Narconews: Vicente Fox vs Hugo Chávez
I’m With Venezuela...
…In the Conflict Between Vicente Fox and Hugo Chávez
November 30, 2005
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Since his appearance at the latest Summit of the Americas in Argentina, Venezuelan President Hugo Chávez has drawn the ire of rightwing, U.S.-oriented politicians throughout Latin America embarrassed by his strong words. New pieces in Narco News look at conflicts that have seen local political elites in Mexico and Bolivia scramble for the Bush administration's approval.
First, Copublisher Erich Moncada responds to the high-profile tensions between Chávez and Vincente Fox, president of Moncada's native Mexico. Moncada writes:
"It is truly embarrassing that so many of my friends and acquaintances hear talk of Chávez and Venezuela and completely ignore the contemporary political history of that South American nation — the constant attempts at coups d'état and other actions by the U.S. against a people and its democratically-elected government. This stands in contrast to the impressive knowledge that the Venezuelans have of Mexican culture and history. Take for instance the coverage of the November 19 demonstration in Caracas from Radio Nacional de Venezuela. It was replete with allusions to President Juárez, to Francisco Villa and Emiliano Zapata, as well as to our national symbols and popular songs.
"It would seem then that they are the real Mexicans, not us. They are trying to wake us from our lethargy to take positions, because, for better or worse, next year there will be elections in both our country and in Venezuela. At stake will be two distinct visions of government: one that seeks to continue the current model of exploitation, and another that at least tries to moderate the brutal poverty in which more than half of Mexico suffers."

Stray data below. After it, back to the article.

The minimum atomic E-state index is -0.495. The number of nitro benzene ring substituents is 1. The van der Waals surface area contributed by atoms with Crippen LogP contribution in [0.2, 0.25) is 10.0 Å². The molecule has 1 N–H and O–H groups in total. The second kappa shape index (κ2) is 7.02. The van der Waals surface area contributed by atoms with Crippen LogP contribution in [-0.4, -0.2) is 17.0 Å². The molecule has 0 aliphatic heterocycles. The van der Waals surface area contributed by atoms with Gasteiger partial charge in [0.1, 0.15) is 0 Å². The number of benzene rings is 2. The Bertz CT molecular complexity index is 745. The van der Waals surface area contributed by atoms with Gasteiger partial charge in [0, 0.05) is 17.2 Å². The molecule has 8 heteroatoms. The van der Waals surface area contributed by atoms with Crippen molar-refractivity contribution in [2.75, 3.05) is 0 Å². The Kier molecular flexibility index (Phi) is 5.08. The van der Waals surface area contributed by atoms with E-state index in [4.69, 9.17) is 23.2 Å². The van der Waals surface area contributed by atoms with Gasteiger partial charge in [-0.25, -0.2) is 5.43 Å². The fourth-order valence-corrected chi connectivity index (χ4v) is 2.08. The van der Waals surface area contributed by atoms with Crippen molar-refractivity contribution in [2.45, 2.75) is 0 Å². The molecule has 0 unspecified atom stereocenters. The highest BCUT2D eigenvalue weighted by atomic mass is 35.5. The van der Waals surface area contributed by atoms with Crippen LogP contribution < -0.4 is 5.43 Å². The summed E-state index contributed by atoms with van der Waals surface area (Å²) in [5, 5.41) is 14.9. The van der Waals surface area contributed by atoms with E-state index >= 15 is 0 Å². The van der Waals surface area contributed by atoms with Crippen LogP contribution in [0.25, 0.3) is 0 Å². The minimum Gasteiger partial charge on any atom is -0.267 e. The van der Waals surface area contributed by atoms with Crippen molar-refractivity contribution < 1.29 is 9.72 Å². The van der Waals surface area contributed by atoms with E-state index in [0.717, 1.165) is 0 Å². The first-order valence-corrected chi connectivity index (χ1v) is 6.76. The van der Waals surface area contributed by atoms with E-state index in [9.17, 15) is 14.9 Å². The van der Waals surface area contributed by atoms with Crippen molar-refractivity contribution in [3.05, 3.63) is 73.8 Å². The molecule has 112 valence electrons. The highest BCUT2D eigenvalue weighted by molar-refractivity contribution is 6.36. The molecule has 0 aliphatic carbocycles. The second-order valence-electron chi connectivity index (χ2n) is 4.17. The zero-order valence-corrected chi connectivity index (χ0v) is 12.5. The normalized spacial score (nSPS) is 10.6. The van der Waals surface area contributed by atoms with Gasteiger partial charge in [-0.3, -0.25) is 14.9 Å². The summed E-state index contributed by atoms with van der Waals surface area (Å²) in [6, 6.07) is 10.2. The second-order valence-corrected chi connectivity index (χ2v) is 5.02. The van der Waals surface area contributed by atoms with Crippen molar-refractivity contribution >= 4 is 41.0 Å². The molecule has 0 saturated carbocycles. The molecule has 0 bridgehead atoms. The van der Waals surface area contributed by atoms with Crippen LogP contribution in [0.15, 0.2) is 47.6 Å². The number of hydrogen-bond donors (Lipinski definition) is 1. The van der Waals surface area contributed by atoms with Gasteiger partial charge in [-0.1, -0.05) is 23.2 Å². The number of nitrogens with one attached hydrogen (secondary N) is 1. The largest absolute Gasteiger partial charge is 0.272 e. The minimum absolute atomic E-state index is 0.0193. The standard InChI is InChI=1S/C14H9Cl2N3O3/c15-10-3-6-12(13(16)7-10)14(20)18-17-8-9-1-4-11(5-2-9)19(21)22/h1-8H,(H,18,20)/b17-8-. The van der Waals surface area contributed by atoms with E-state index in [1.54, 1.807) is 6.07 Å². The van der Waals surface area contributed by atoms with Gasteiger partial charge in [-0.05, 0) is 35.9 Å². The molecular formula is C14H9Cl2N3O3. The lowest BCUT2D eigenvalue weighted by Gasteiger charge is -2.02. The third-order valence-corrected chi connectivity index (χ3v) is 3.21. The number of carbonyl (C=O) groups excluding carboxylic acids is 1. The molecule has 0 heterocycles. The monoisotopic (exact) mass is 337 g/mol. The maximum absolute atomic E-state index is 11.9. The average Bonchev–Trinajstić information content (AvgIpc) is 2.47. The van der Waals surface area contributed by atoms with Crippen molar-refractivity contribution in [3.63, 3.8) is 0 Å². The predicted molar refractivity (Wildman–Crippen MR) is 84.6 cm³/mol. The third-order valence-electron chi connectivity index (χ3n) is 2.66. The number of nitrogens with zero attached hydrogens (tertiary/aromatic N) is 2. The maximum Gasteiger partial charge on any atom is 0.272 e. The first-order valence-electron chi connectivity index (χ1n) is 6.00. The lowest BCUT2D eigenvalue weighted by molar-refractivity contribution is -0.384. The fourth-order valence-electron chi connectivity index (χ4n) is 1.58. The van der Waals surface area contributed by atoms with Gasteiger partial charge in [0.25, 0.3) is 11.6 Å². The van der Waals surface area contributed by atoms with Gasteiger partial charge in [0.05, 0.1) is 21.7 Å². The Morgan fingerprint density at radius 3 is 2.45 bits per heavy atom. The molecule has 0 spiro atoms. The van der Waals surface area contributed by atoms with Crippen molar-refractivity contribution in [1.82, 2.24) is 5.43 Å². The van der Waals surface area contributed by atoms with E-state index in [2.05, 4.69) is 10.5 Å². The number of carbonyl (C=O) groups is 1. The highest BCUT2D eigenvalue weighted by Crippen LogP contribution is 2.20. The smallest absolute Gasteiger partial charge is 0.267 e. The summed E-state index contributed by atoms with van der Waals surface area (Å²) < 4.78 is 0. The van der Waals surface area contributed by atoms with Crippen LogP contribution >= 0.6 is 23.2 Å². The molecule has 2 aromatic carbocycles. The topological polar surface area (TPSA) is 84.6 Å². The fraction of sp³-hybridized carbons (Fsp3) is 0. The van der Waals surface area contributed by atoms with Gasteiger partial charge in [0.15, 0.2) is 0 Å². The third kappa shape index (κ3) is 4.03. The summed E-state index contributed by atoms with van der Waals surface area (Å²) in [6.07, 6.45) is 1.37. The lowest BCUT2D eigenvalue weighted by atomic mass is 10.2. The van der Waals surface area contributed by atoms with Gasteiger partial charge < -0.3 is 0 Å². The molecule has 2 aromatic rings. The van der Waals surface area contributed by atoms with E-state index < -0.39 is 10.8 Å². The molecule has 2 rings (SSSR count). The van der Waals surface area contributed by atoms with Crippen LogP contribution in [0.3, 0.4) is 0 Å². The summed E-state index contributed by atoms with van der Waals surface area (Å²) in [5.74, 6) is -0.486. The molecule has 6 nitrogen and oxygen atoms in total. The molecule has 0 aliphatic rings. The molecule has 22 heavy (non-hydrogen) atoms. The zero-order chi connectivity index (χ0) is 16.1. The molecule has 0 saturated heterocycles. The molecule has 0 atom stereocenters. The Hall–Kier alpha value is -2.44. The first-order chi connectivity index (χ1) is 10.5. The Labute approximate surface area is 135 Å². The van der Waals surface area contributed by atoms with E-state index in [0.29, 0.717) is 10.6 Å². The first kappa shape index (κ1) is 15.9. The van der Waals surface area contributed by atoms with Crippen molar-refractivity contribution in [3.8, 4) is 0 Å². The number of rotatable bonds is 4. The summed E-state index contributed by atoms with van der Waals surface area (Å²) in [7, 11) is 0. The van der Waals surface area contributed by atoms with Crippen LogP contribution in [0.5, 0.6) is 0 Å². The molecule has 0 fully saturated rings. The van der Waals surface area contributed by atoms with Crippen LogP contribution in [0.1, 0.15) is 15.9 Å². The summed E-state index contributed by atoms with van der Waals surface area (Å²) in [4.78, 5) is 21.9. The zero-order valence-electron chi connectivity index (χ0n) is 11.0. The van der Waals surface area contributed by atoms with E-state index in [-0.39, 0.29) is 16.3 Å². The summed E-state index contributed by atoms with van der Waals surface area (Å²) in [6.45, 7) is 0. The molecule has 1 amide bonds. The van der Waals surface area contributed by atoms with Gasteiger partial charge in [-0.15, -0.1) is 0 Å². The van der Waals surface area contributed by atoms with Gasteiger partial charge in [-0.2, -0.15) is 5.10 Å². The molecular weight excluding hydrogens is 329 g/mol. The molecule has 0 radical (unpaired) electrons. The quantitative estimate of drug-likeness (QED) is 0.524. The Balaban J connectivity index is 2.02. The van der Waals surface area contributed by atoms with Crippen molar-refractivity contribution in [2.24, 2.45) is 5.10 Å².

Read the full column here, in The Narco News Bulletin:
Joining Fox in his attacks on Chávez this month is Jorge "Tuto" Quiroga, a former Bolivian president who is widely considered the U.S. favorite in that country's upcoming elections. Luis Gómez writes today in his reporters' notebook that:
"It all started when don Tuto Quiroga decided to write a few letters to the Venezuelan president as part of his campaign, protesting what Quiroga considers interference in Bolivian politics. In a tone more doleful than firm, Quiroga has sent Hugo Chávez four missives. In the first, the candidate from the Democratic and Social Power ticket (abbreviated in Spanish as 'Podemos,' which also means 'we can') makes a series of political observations and a few criticisms, especially because Venezuela supported a Chilean for leader of the Organization of American States (OAS). That, according to Tuto, is contradictory to Chávez's declared support for Bolivia in its maritime dispute with Chile.
"In the second and third letters, the former Bolivian president keeps on singing his sea shanty about the Chileans; he also insists on Bolivian 'sovereignty,' because according to Quiroga, Hugo Chávez was threatening this with his declarations and biases (it's no secret to anyone that the Venezuelan president is a friend of Evo Morales). But things really get ugly in the third letter, because Quiroga concludes, without giving any proof, that Chávez has had power or influence in 'activating' the mobilizations that have shook Bolivia in past months: "It remains relevant that some international media have attributed to him a decisive influence in 'deactivating' the crisis that recently afflicted Bolivia. If someone has the power to 'deactivate,' one could infer that he also had something to do with the mobilizations' 'activation.'""
From somewhere in a country called América,
The Narco News Bulletin